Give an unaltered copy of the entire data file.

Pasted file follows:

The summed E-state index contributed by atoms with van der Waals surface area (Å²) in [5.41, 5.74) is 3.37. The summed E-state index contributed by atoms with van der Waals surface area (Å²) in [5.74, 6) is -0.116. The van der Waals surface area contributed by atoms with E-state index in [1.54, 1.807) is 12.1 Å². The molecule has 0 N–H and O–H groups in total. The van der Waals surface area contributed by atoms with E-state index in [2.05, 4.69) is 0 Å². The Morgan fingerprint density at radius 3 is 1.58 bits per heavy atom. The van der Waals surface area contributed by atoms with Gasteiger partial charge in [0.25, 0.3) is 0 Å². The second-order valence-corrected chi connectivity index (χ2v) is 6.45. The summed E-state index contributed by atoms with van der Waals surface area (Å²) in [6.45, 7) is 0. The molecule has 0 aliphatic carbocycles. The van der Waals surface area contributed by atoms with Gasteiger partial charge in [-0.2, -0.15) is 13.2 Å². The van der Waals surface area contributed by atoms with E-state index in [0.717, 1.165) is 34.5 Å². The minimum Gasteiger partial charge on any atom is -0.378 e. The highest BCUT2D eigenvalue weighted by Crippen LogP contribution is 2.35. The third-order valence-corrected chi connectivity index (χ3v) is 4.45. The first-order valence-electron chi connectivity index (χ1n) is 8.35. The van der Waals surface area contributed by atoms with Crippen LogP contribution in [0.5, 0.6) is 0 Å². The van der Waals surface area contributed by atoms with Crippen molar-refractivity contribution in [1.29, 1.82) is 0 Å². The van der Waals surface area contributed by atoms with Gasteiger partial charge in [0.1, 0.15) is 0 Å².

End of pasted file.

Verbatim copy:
The summed E-state index contributed by atoms with van der Waals surface area (Å²) in [5.41, 5.74) is 3.37. The summed E-state index contributed by atoms with van der Waals surface area (Å²) in [5.74, 6) is -0.116. The van der Waals surface area contributed by atoms with E-state index in [1.54, 1.807) is 12.1 Å². The molecule has 0 N–H and O–H groups in total. The van der Waals surface area contributed by atoms with E-state index in [2.05, 4.69) is 0 Å². The Morgan fingerprint density at radius 3 is 1.58 bits per heavy atom. The van der Waals surface area contributed by atoms with Gasteiger partial charge in [0.25, 0.3) is 0 Å². The second-order valence-corrected chi connectivity index (χ2v) is 6.45. The summed E-state index contributed by atoms with van der Waals surface area (Å²) in [6.45, 7) is 0. The molecule has 0 aliphatic carbocycles. The van der Waals surface area contributed by atoms with Gasteiger partial charge in [-0.2, -0.15) is 13.2 Å². The van der Waals surface area contributed by atoms with E-state index in [0.717, 1.165) is 34.5 Å². The minimum Gasteiger partial charge on any atom is -0.378 e. The highest BCUT2D eigenvalue weighted by Crippen LogP contribution is 2.35. The third-order valence-corrected chi connectivity index (χ3v) is 4.45. The first-order valence-electron chi connectivity index (χ1n) is 8.35. The van der Waals surface area contributed by atoms with Crippen LogP contribution in [0.5, 0.6) is 0 Å². The van der Waals surface area contributed by atoms with Crippen molar-refractivity contribution in [1.29, 1.82) is 0 Å². The van der Waals surface area contributed by atoms with Gasteiger partial charge in [0.1, 0.15) is 0 Å².